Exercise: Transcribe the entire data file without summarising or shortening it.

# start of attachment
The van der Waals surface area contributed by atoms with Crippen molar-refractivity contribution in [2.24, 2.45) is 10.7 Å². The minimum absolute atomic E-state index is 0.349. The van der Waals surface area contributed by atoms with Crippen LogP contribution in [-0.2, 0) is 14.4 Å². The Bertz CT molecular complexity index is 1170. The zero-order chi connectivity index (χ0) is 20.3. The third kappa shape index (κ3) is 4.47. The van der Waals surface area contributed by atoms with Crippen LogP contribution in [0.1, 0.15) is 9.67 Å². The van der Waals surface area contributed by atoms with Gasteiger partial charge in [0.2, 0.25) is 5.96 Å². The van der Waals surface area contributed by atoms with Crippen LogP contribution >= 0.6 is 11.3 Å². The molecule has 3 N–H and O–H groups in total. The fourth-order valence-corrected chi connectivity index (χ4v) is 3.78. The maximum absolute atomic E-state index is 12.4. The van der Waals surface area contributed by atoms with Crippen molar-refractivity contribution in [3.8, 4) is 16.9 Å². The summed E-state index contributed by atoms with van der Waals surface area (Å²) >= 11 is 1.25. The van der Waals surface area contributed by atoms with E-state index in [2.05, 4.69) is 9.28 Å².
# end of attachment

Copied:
The van der Waals surface area contributed by atoms with Crippen molar-refractivity contribution in [2.24, 2.45) is 10.7 Å². The minimum absolute atomic E-state index is 0.349. The van der Waals surface area contributed by atoms with Crippen LogP contribution in [-0.2, 0) is 14.4 Å². The Bertz CT molecular complexity index is 1170. The zero-order chi connectivity index (χ0) is 20.3. The third kappa shape index (κ3) is 4.47. The van der Waals surface area contributed by atoms with Crippen LogP contribution in [0.1, 0.15) is 9.67 Å². The van der Waals surface area contributed by atoms with Gasteiger partial charge in [0.2, 0.25) is 5.96 Å². The van der Waals surface area contributed by atoms with Crippen LogP contribution >= 0.6 is 11.3 Å². The molecule has 3 N–H and O–H groups in total. The fourth-order valence-corrected chi connectivity index (χ4v) is 3.78. The maximum absolute atomic E-state index is 12.4. The van der Waals surface area contributed by atoms with Crippen molar-refractivity contribution in [3.8, 4) is 16.9 Å². The summed E-state index contributed by atoms with van der Waals surface area (Å²) >= 11 is 1.25. The van der Waals surface area contributed by atoms with E-state index in [2.05, 4.69) is 9.28 Å².